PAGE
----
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In order to reduce carbon dioxide (CO2) emissions, fossil fuels such as oil and natural gas must be replaced by climate-neutral alternatives in the medium and long term. In this regard, hydrogen (H2) is considered as one of the most promising carbon-free energy carriers, since it is already nowadays vastly used in the chemical industry, for instance for refining processes or the production of key chemicals such as ammonia or methanol. In addition, H2 has a huge potential for decarbonizing the steel industry and represents a valuable fuel for mobile applications, both on-road and off-road, either as a fuel for near-zero emission hydrogen combustion engines or for essentially zero-emission fuel cells. This variety of applications underscores the great potential of establishing a global hydrogen economy as a key step towards a climate-neutral future, but also calls for efficient and large-scale hydrogen production routes that can cover the increasing demand for H2.

Since steam reforming of natural gas, which is currently the primary source for industrially produced H2, causes enormous CO2 emission, alternative production processes are imperative. In addition to water electrolysis, which is the electrochemical production of H2 preferentially using renewable energy from wind and solar, methane (CH4) pyrolysis is considered an auspicious approach for large-scale H2 production that can be realized on an industrial level within a comparably short timeframe. Herein, methane is decomposed into gaseous hydrogen and solid carbon, which allows to directly interrupt the carbon cycle. Although also natural gas can serve as feed, an overall bio-chemical process that involves the incorporation of CO2 from the atmosphere in organic vegetation, the subsequent fermentation of biomass, and ultimately the pyrolysis of resulting methane-rich biogas represents an advantageous approach for designing a process with negative carbon emissions.

Figure 1: Schematic overview of the methane pyrolysis process.

In this context, our group’s recent research demonstrated the feasibility of gas-phase methane pyrolysis for hydrogen production and simultaneous carbon capture. For this, we used an electrically heated high-temperature reactor equipped with a Hiden Analytical HPR-20 mass spectrometer that exhibits a high sensitivity and a short response time and therefore allows to continuously monitor and quantify the gas species concentrations in the effluent gas stream.

Choosing industrially relevant conditions during reactor operation uncovered that the addition of hydrogen to the feed gas can be used to control methane conversion and to suppress the formation of undesired by-products. Similarly, an increasing residence time benefits high CH4 conversion and minimizes by-product formation. In particular, high CH4 conversion and H2 yield were achieved at a reaction temperature of 1400 °C. Notably, a continuous increase of methane conversion was observed during steady-state operation of the reactor, which suggests an improvement of methane activation due to carbon accruing during the pyrolysis process. Additional experiments with a simple coating of the reactor walls with either a carbon foil or a carbon mesh confirmed the beneficial effect of carbon that is present in the reactor. Herein, carbon acts as a nucleus for further carbon deposition by accelerating heterogeneous deposition reactions on the one hand and by facilitating the coagulation of soot-precursors on the other hand.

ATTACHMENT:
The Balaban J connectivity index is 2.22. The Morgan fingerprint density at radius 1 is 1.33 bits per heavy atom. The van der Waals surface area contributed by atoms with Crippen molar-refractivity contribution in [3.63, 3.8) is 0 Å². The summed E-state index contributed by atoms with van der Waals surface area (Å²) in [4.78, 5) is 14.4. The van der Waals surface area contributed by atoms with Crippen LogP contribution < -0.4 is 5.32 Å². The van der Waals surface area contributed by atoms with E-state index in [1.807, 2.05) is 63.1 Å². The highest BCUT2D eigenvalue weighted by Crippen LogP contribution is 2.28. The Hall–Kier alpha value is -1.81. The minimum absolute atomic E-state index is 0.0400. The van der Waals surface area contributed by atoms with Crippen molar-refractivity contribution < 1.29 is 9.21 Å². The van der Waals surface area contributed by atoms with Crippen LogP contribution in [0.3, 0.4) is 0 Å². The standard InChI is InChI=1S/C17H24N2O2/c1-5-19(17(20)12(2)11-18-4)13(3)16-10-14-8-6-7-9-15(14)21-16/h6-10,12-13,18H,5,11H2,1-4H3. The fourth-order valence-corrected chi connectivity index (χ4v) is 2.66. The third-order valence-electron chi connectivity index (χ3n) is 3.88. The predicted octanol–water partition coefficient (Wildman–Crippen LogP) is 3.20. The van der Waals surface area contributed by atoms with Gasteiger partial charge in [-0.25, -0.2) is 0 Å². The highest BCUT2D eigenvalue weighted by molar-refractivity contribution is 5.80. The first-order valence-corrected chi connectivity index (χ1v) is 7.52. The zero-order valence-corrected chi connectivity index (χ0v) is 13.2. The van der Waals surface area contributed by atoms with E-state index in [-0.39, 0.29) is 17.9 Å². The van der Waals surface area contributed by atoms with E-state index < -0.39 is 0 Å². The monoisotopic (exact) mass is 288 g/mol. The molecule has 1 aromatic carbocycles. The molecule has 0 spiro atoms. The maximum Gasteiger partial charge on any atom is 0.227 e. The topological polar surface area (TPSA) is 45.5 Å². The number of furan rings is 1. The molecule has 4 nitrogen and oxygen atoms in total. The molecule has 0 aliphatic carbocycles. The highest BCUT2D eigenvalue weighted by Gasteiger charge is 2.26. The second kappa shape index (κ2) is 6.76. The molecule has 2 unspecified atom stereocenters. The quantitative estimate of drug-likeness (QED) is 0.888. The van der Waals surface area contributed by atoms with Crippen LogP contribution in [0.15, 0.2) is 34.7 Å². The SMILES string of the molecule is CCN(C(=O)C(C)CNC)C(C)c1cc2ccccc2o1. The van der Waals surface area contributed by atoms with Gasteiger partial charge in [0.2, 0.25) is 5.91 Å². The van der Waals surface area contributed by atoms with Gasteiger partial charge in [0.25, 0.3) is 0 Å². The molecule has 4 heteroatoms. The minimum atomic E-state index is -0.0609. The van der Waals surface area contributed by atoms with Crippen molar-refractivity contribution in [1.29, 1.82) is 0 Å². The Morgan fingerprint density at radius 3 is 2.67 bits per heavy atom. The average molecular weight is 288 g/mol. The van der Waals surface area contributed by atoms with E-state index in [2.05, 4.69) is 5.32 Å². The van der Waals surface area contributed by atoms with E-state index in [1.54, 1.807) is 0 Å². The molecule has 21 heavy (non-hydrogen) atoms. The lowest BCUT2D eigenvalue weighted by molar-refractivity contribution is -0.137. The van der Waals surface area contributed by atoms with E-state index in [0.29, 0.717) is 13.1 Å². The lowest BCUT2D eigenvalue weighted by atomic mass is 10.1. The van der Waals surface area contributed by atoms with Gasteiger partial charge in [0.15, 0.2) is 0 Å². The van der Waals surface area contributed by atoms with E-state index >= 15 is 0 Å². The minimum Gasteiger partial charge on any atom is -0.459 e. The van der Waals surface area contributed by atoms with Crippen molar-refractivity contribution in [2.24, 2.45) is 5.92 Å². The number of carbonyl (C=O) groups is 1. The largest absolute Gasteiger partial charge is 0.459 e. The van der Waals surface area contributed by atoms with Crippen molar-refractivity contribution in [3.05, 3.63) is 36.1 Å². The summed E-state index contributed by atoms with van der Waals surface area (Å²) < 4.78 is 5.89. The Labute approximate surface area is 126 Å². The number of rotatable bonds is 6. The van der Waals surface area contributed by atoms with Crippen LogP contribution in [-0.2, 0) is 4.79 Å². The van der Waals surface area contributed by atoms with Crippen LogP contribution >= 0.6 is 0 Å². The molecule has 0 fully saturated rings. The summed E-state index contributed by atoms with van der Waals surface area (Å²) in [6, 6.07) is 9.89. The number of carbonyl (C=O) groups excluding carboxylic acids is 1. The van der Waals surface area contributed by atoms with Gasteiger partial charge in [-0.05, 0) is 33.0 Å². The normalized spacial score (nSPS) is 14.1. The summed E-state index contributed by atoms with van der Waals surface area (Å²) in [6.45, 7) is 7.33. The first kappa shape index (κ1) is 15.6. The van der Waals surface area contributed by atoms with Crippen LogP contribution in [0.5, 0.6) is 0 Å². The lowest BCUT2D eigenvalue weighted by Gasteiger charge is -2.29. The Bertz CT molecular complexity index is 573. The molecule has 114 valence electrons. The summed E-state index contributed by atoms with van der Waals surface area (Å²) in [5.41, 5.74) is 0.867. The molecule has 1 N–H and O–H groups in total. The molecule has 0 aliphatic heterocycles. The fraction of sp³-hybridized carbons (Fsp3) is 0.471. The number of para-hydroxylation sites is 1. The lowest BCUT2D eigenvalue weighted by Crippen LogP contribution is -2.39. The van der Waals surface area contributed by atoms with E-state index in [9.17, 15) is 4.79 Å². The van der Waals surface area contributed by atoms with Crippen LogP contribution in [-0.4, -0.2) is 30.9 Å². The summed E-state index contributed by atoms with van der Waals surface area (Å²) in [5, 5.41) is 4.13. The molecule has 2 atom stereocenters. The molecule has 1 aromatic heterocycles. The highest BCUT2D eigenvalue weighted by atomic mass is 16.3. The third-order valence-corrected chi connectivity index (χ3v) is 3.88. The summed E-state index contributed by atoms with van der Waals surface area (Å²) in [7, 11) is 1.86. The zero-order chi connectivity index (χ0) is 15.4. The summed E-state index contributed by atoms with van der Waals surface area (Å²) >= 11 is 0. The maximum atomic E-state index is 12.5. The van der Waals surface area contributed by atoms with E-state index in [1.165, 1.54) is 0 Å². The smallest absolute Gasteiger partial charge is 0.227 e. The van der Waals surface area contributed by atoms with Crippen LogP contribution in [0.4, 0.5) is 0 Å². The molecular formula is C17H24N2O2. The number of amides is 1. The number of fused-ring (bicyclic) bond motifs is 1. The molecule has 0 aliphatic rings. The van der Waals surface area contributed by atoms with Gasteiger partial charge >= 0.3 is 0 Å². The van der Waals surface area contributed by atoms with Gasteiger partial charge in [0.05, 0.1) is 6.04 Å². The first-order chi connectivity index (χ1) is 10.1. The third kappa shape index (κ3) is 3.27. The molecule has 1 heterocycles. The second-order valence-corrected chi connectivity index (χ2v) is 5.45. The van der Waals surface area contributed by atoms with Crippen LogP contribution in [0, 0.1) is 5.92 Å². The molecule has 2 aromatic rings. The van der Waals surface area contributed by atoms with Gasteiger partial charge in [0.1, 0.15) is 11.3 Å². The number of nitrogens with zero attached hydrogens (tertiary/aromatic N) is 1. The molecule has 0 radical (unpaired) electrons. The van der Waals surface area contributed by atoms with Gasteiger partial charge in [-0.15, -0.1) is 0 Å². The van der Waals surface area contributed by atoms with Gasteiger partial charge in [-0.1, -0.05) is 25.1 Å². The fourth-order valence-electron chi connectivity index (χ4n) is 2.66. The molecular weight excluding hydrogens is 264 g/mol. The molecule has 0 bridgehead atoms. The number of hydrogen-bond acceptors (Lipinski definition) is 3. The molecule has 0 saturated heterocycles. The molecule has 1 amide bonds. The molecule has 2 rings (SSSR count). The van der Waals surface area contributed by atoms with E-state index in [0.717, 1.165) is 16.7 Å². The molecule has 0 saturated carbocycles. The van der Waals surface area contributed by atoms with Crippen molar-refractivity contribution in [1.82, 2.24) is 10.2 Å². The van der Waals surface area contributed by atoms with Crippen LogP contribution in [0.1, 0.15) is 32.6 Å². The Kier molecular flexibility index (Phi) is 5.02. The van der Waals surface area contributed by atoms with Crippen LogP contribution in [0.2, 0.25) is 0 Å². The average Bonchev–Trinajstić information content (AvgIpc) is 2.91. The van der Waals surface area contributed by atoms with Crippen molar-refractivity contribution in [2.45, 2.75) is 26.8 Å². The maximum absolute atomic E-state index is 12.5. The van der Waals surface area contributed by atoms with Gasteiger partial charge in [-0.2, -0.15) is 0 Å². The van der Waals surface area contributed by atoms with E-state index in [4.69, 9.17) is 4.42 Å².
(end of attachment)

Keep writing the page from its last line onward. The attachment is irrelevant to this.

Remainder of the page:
Future research will focus on elucidating the complex interactions of chemical and physical processes occurring in pyrolysis reactors filled with carbon particles right from the beginning in more detail.

Figure 2: Hiden HPR-20 Mass Spectrometer.

Project summary by: Dr. Patrick Lott and Prof. Dr. Olaf Deutschmann, Karlsruhe Institute of Technology (KIT), Institute for Chemical Technology and Polymer Chemistry, 76131 Karlsruhe, Germany

Paper Reference: Lott, M. B. Mokashi, H. Müller, D. J. Heitlinger, S. Lichtenberg, A. B. Shirsath, C. Janzer, S. Tischer, L. Maier, O. Deutschmann: Hydrogen Production and Carbon Capture by Gas-Phase Methane Pyrolysis: A Feasibility Study. ChemSusChem (2023) e202201720. DOI: 10.1002/cssc.202201720

Hiden Product: HPR-20 R&D

Download PDF: AP-HPR-20-202501

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